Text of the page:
Clint Eastwood is pretty much golden. I haven't seen anything that he is involved in go bad so this was a pretty good bet. In Hereafter we get three (of course) seemingly unconnected stories that eventually connect. In the beginning, this played like a tame version of the Final Destination series. Knowing that the Matt Damon character spoke with the dead, the first few scenes stressed me out as I was waiting for someone to die. Fortunately, knowing that there were only three unconnected stories let me relax shortly into the film. After that, we get an interesting view on the meaning of death and how different people deal with death. This is not exactly a film about grief and death, but instead it is an emotionally serious look at how people choose to decide what is important in life. The most enjoyable moment of this film was just an insignificant snippet in the last third. Damon is at a book reading and listening to his favorite audio book reader read from one of his favorite books. I think that as an actor, if you are asked to beam with joy, that might be kind of easy. Here Damon is asked to be on the verge of beaming, but his personality does not allow him to beam. A 20 second clip featuring Damon in a personal and pure state of joy, breaking out in just a twitch of a smile. Maybe not that important, but made the film for me.
4 stars (out of 5)

Sunday, October 17, 2010

State of Play

A political thriller where the politician (Ben Affleck) and his friend the journalist (Russell Crowe) engage in a dance of protected sources, divided loyalties and the presumed search for the truth. Hellen Miren tosses off a solid turn as the benevolent editor giving her ace reporter some leeway and we find once again that the journalist is a better detective than the police could ever be. As far as a plot goes, a petty street thief is shot and killed (two to the chest) by a professional and a Congressman's chief researcher on an investigative committee commits suicide in front of a D.C. metro train. These completely unrelated deaths apparently aren't, and Russell Crowe follows them up to find who is the real killer, and what is the real interest (in terms of power and favor) on the congressional investigative committee his boyhood friend chairs. Well played and well written, but not astonishing. Perhaps because I haven't seen a lot good in awhile...
4 stars (out of 5)

Sunday, October 10, 2010


I like a con film where everyone is working to out-con everyone else and you really aren't sure who is in on the scheme and who isn't. John C. Reilly stars here as a small time con-man who finds a new partner (somehow leaving his past partner without notice), is fighting with his sister and avoiding the cops while trying to sell a fake copy of rare currency to a collector. Of course, the rare currency sale is "the big score" and we watch it play out. We know all of this is happening and there are enough ambiguous clues to keep us jumping from one scenario to the next while working to predict the outcome. I always like to follow the money in watching these since somewhere there must be real money for someone to steal and things are no different here. This is not a big film with grand ambitions. Instead, it is a personal story of a guy, his sister (well played by the always good Maggie Gyllenhaal), desperation and the struggle to be realistic about life. Everybody is on target and in the end I was satisfied, looking back to the clues I missed to see how they could have pointed me in a different direction.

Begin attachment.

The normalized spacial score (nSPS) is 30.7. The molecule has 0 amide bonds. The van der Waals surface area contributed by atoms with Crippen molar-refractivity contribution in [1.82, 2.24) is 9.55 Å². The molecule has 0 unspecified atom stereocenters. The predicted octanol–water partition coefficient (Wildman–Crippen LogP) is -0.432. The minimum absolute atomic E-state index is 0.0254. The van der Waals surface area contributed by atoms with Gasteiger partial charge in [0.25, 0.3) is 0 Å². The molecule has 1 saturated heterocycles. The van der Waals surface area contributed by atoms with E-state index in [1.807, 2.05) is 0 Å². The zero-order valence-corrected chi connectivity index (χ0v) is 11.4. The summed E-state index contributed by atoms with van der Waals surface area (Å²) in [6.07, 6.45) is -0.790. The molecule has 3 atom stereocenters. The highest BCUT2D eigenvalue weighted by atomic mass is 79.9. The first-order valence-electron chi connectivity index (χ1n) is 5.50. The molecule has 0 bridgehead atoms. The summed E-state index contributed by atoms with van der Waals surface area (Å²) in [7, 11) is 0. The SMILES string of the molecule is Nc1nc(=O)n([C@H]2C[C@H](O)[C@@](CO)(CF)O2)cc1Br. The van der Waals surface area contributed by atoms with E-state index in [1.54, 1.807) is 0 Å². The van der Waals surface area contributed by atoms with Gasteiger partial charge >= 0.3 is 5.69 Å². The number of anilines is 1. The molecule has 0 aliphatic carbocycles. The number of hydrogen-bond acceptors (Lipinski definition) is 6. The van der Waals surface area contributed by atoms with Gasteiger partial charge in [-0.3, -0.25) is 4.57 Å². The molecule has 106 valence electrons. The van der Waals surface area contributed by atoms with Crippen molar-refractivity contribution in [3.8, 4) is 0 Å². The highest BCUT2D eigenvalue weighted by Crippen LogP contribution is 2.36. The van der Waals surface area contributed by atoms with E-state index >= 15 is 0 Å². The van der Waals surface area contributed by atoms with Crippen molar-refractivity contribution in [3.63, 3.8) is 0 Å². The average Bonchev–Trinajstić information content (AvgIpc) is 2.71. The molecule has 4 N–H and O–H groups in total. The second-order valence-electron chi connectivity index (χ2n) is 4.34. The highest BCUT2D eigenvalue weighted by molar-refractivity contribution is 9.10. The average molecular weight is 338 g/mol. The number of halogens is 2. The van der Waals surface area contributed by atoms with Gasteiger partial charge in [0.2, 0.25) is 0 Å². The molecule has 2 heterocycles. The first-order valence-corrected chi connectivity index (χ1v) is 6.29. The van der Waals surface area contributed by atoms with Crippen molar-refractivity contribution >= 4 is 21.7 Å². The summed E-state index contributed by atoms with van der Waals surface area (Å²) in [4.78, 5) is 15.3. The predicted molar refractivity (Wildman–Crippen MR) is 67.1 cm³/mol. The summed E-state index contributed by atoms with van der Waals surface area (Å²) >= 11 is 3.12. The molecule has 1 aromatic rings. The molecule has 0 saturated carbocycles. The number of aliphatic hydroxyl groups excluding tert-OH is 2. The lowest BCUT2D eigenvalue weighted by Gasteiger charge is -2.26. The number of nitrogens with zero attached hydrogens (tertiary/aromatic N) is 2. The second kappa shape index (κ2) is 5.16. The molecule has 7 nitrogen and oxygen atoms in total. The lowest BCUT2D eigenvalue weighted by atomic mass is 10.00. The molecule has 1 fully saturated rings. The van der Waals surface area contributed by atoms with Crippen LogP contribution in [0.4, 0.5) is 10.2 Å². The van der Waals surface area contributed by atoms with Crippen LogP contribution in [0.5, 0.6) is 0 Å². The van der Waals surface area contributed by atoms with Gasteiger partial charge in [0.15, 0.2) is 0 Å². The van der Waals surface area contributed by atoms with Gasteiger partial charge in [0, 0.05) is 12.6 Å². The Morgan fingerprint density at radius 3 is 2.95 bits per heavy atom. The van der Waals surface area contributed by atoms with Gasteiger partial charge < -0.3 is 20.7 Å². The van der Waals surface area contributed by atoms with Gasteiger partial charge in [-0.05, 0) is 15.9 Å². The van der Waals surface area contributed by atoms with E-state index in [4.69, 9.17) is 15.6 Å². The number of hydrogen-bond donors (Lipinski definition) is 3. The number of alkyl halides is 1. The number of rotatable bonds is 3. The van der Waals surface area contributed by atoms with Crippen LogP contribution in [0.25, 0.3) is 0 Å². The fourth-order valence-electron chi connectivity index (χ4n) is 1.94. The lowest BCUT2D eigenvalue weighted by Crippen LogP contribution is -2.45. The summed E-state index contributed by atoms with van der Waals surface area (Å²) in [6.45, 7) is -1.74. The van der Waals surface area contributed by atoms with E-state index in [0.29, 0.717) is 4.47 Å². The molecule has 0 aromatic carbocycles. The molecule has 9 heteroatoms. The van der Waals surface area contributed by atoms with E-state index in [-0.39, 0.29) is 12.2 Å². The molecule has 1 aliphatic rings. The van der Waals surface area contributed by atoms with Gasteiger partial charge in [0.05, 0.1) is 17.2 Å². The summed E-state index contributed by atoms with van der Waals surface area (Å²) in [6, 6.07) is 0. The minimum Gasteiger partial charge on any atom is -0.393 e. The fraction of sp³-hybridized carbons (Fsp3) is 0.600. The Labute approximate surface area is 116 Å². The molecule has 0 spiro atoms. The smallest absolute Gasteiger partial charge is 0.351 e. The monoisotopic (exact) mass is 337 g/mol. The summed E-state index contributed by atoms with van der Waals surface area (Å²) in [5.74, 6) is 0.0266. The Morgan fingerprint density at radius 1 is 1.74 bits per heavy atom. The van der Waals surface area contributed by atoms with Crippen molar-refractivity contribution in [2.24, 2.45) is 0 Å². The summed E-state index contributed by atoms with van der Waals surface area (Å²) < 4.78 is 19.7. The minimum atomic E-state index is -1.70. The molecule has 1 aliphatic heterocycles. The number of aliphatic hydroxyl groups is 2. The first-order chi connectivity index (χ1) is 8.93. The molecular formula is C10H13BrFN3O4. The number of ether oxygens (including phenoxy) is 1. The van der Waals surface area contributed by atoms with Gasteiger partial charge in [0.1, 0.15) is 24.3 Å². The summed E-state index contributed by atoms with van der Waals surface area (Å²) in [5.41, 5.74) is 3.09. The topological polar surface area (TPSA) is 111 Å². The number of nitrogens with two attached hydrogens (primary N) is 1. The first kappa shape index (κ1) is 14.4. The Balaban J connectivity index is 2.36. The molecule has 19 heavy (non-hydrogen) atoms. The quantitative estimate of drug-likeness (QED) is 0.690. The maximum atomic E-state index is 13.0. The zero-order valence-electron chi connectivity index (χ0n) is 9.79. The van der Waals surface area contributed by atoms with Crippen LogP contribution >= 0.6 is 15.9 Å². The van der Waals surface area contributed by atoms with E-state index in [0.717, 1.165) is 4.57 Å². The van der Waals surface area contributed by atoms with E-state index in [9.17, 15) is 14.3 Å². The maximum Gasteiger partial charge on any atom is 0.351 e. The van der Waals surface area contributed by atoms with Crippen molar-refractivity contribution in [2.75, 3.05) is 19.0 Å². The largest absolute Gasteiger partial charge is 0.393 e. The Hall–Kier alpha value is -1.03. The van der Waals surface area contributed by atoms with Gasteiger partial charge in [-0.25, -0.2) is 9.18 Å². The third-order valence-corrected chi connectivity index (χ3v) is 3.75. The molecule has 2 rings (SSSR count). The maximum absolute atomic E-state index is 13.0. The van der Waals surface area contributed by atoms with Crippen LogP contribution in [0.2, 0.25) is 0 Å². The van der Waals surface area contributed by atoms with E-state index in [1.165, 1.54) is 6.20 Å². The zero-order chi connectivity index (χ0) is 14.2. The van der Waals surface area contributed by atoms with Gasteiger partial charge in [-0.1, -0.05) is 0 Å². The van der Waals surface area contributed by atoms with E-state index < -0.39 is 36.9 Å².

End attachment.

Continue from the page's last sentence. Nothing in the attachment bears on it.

4 stars (out of 5)

Thursday, October 7, 2010

Lust, Caution

Ang Lee presents an account of political intrigue and corruption in World War II Shanghai. With the Japanese in control of China, dissidents work to assassinate the Japanese sympathizers who use the occupation as a opportunity to gain power and wealth. I am not sure about his target audience, but Lee seems to be crossing genre's. On one hand, this is an excellent period drama, giving the viewer a vivid picture espionage among the wealthy in the occupied east. We get to see how passion and affection can sneak up on everyone, changing the course of decisions. I would compare this to an eastern version of Remains of the Day. On the other hand, Lee's decision to use sex as the manifestation of that passion will probably make this film inaccessible to many. The sex is not titillating, but a clear display of power. It is disturbing and, while likely realistic considering the circumstances, doesn't fulfill any viewing interest of the "period drama" crowd or the "gratuitous sex" crowd. Perhaps the reason why this film didn't do big box office numbers ... it couldn't find its audience. I wonder why Lee couldn't be more discreet, more suggestive with his passion. It seems that the affair would have been more powerful if hidden in the shadows or a blurry focused, dimly lit shot. Granted, the power differential of the characters would have been also hidden, but I think that the net benefit for the film would be an easier watch and larger audience for a generally quality film.
3 stars (out of 5)

Tuesday, October 5, 2010


There are enough films in this initially-divergent-multiple-plot-line-converging-into-single-story genre that they should have their own genre name. Here the ensemble cast pieces together several stories across both geography and time that eventually weave together into a whole. The theme here seems to be that each story develops around a tragic episode that is pretty much random or unavoidable. We see how people deal with tragedy in different ways and we see how relationships hold different value in each scenario. Unfortunately, the premise of each scenario is sufficiently contrived that I didn't buy in to this being a realistic possible sequence. For these films, in order for the stories to mean something as a whole, there must be a sense that the connection/sequence is possible and not just set up to manufacture tension individually to get a "greater" whole. Beautifully filmed and raising issues that are important to think about and discuss is a good beginning, but does not make a great film.
3 stars (out of 5)